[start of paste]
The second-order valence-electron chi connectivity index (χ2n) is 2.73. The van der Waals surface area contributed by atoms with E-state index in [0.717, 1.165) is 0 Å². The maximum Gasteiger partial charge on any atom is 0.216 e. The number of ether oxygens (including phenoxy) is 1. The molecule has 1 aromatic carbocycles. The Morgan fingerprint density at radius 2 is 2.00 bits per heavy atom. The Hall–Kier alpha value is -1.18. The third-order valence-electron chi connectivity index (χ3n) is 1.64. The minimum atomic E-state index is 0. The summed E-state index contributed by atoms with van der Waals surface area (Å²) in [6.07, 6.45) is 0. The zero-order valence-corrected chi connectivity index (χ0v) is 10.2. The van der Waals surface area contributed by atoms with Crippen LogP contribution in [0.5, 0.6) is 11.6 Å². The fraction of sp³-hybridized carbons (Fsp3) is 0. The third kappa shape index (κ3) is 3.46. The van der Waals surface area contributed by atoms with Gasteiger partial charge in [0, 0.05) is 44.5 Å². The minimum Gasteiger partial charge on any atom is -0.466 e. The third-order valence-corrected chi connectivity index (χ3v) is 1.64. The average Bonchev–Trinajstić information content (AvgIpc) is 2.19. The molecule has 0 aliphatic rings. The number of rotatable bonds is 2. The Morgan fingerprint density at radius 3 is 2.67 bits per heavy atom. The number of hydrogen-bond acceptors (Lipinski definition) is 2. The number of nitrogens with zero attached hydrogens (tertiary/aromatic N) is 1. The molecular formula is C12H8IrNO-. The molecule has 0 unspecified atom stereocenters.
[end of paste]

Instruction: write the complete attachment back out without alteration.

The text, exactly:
The second-order valence-electron chi connectivity index (χ2n) is 2.73. The van der Waals surface area contributed by atoms with E-state index in [0.717, 1.165) is 0 Å². The maximum Gasteiger partial charge on any atom is 0.216 e. The number of ether oxygens (including phenoxy) is 1. The molecule has 1 aromatic carbocycles. The Morgan fingerprint density at radius 2 is 2.00 bits per heavy atom. The Hall–Kier alpha value is -1.18. The third-order valence-electron chi connectivity index (χ3n) is 1.64. The minimum atomic E-state index is 0. The summed E-state index contributed by atoms with van der Waals surface area (Å²) in [6.07, 6.45) is 0. The zero-order valence-corrected chi connectivity index (χ0v) is 10.2. The van der Waals surface area contributed by atoms with Crippen LogP contribution in [0.5, 0.6) is 11.6 Å². The fraction of sp³-hybridized carbons (Fsp3) is 0. The third kappa shape index (κ3) is 3.46. The van der Waals surface area contributed by atoms with Gasteiger partial charge in [0, 0.05) is 44.5 Å². The minimum Gasteiger partial charge on any atom is -0.466 e. The third-order valence-corrected chi connectivity index (χ3v) is 1.64. The average Bonchev–Trinajstić information content (AvgIpc) is 2.19. The molecule has 0 aliphatic rings. The number of rotatable bonds is 2. The Morgan fingerprint density at radius 3 is 2.67 bits per heavy atom. The number of hydrogen-bond acceptors (Lipinski definition) is 2. The number of nitrogens with zero attached hydrogens (tertiary/aromatic N) is 1. The molecular formula is C12H8IrNO-. The molecule has 0 unspecified atom stereocenters.